Selecting lighting for a space is a multi-faceted process that takes many different, key factors into account. As designer Marilyn Sygrove explained, "In selecting lighting we take into consideration the following criteria: purpose, amount of light, quality of light, type of fixture, and if it is a decorative fixture. We apply these criteria to all of the projects that we do because the goal is to provide visual comfort to the spaces."
Here, Sygrove and other designers offer step-by-step advice for those looking to outfit their home with fabulous fixtures. Read on for eight tips to keep front of mind during the planning process.
01 of 08
Measure Your Space
Designer Billy Ceglia shared a key tip to keep in mind prior to making any lighting purchases. "To be sure a ceiling fixture is large enough for your space, especially a chandelier, a quick guideline is to measure the length and width of the room," he said. "Then add them together and convert to inches, and that will give a starting point for the ideal size for a light fixture.
For example, a 36” wide fixture would be ideal for an 20 by 15 foot room." That said, the decision process doesn't stop after putting away the tape measurer. "One also needs to consider the visual weight of the fixture," Ceglia added. "If it's light and airy, it may be better to size up, dark and massive, sizing down might be a better option."
02 of 08
Think About Both Architectural and Decorative Fixtures
"There should be a perfect balance of architectural and decorative lighting," noted Barry Goralnick, a designer who has his own line of lighting for Curray and Company and Visual Comfort. Different types of lighting serve different functions. "Integral lighting on the ceiling gives an overall glow, and is best to light art and sculptures and well as the more mundane tasks like cleaning," Goralnick explained. Meanwhile, he added, "table and floor lamps illuminate reading, games, and intimate gatherings." Looking to incorporate some extra pizzazz? "Things like screens and planters can be even more drastic with lighting on the floor," he noted. "All these together create the perfect gestalt of function and form."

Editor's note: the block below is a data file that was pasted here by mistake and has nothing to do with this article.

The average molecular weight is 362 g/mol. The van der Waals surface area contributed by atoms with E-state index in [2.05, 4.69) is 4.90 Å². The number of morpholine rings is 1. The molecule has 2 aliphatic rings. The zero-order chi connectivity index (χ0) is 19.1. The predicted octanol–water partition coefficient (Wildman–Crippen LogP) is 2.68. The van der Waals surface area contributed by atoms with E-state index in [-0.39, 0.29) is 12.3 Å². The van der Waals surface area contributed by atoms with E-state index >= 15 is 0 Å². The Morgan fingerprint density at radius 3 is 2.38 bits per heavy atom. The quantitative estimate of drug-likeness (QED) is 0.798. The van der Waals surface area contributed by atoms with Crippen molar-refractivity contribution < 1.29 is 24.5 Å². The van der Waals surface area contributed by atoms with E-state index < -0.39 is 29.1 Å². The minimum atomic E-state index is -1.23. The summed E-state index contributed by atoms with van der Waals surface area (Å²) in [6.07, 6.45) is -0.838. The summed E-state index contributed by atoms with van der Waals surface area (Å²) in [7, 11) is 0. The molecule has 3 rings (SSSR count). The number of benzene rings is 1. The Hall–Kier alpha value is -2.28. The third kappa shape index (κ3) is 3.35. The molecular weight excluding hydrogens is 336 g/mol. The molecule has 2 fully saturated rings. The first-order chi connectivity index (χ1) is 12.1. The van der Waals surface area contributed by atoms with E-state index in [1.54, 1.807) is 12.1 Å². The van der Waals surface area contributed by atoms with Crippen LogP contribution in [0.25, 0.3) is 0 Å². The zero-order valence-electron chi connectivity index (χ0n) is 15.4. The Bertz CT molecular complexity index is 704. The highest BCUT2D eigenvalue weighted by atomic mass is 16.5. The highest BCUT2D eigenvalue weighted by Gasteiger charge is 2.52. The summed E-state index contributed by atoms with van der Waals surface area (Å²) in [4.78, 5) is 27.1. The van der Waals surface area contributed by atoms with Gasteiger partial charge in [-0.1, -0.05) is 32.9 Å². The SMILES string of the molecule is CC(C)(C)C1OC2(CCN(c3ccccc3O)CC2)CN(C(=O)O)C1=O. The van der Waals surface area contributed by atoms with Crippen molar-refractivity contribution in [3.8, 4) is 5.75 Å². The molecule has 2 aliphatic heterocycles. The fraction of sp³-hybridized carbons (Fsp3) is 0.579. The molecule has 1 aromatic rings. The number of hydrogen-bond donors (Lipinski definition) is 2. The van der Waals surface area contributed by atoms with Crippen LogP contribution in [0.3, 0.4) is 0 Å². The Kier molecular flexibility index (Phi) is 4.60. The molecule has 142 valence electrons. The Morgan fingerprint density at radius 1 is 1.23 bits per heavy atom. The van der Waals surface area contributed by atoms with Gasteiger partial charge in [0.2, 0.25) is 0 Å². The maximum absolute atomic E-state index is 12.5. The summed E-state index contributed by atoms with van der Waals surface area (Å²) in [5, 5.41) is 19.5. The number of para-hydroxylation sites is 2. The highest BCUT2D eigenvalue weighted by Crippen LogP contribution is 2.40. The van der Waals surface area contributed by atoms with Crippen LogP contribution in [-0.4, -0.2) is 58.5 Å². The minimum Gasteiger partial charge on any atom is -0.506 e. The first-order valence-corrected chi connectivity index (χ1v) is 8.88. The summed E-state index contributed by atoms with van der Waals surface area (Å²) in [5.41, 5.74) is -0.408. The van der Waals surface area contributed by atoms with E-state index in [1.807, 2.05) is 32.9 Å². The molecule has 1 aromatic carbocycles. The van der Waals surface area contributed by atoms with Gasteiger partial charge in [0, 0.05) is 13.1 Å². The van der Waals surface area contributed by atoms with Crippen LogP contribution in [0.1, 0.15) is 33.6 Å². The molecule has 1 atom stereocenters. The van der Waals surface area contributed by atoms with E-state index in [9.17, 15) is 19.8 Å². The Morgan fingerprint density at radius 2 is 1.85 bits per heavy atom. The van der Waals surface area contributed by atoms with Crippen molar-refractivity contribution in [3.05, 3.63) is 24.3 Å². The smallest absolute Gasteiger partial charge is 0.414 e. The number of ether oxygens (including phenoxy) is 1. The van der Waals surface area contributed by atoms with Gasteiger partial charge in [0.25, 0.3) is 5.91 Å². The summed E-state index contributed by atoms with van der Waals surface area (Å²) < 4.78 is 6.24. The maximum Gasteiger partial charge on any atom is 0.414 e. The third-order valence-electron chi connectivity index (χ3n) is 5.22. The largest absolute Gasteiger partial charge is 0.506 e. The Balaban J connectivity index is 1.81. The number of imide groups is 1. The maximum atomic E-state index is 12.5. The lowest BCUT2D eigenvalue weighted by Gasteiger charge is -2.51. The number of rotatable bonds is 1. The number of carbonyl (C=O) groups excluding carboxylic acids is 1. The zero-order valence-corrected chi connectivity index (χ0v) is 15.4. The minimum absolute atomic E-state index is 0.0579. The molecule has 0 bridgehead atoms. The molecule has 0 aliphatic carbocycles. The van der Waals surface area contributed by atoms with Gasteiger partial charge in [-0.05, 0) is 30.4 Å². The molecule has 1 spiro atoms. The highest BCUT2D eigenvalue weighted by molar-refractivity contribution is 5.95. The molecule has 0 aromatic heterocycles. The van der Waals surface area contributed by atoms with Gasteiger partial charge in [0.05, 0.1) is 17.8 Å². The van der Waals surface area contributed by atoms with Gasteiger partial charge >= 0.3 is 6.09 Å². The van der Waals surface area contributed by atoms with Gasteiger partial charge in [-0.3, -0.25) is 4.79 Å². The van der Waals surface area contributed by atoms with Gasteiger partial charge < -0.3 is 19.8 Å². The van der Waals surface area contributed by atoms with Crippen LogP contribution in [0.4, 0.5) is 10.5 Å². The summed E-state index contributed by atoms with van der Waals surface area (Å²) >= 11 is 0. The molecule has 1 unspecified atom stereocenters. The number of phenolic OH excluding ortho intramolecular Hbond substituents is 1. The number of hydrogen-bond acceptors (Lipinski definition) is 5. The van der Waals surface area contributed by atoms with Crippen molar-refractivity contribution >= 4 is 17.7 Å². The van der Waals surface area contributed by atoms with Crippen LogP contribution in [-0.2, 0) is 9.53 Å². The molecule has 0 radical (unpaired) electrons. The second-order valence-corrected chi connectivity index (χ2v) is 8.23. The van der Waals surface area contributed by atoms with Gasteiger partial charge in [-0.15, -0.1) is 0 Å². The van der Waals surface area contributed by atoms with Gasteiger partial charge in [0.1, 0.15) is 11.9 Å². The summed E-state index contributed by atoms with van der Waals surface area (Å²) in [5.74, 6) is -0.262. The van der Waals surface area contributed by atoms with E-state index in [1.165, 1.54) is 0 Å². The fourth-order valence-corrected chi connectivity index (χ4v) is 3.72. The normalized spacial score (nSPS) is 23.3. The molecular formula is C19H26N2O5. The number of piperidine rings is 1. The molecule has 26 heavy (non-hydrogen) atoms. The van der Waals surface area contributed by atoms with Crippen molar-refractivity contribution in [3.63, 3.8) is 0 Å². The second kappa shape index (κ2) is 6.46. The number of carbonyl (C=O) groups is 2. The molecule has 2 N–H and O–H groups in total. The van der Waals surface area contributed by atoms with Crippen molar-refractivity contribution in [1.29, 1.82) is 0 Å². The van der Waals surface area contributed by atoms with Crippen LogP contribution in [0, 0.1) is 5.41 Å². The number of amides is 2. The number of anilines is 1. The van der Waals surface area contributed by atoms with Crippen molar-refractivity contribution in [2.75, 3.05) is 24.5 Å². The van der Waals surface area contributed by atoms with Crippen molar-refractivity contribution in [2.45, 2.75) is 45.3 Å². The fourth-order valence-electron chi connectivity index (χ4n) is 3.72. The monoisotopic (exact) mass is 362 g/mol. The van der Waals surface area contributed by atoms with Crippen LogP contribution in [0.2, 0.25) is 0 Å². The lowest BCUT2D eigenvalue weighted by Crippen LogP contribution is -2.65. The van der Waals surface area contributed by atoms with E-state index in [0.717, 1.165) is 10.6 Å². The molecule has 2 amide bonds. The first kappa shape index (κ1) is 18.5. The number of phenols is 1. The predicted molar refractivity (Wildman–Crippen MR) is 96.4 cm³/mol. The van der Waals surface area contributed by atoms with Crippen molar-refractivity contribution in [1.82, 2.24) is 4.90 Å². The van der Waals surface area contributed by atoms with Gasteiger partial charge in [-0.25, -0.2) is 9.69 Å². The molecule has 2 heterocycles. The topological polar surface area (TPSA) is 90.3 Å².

Designer Esther Dormer agreed, noting that primarily, lighting is functional, but "also creates a mood, feeling, and emotional response." Plus, she added, lighting serves an aesthetic purpose. "Lights can be spectacular and the design focal point in a room," she commented. "From ornate chandeliers to simple globe pendants to oversized rustic wood lights, one can create an incredible vibe through lighting alone."
03 of 08
Incorporate a Variety of Levels of Lighting
It's very important when designing a room that you consider having different levels of lighting," Liles Dunnigan, co-founder and designer at The Warehouse Interiors said. This means incorporating lamps, overhead fixtures, and perhaps even dimmers within one singular space. "These levels of lighting are important because it eliminates dark areas in the room, and the different levels create a cozy, warm feel as opposed to being harsh," Dunnigan said.
04 of 08
Note the Multiple Roles A Room Serves
Many spaces within our homes serve multiple functions—and this is why dimmers are such a useful feature, Dormer noted. "When you want a romantic dinner versus dining with kids, the lighting should be adaptable," she explained. "Many people don’t have formal dining rooms and want the flexibility of a kitchen counter." This is where recessed lighting with a dimmer or various switches comes in.Continue to 5 of 8 below.
05 of 08
Determine if Lighting Will "Star" in a Particular Space
Keep in mind that lighting won't always be the "star" of a room, as designer Kelly Collier-Clark stated. "If lighting needs to be the star in a space, it’s usually going to be the only source and dramatic in style; like a foyer or a walk-in closet or large wardrobe space," she commented. A stairwell is also an opportunity for what Sygrove calls "'wow' factor lighting—something large scale and bold to fill the space with light and sparkle."
06 of 08
Play to a Room's Aesthetic
You can either select lighting that directly complement's a room's aesthetic, or veer off the beaten path and purchase fixtures that add some contrast, Ceglia said. "The overall design scheme will inform the style of the fixture and whether it should conform to the architecture of the room, or contrast with it," he explained. "A striking visual can be created by using a Louis XVI bronze and crystal chandelier in an austere contemporary space, provided the proportions of the two work well together, just as an avant-garde fixture can set off the details of a room with more traditional details."
07 of 08
When in doubt, a large light fixture is generally a winning solution, according to designers. "In my opinion, small fixtures often feel like an afterthought especially if the room is large or the ceilings are high," designer Bruce Fox said. Designer Hallie Henley Sims agreed. “When it comes to decorative lighting fixtures, don’t be afraid to go big or go home when it comes to scale.”
That said, balance is still key. Fox said of the above space, "A very large center chandelier might feel lost with the grand ceilings of this space, so four lanterns are placed on the corners of this room to help with overall lighting of the space—one falls over a game table and provides light for the fun that takes place there!"
08 of 08
Remember That Sometimes, Less Is More
Ceglia follows one adage in particular when it comes to decorative lighting: "When in doubt, leave it out." He added, "Sometimes the surprise of not having a fixture in an expected location like over a dining table can be just the right decision to create maximum drama in a space."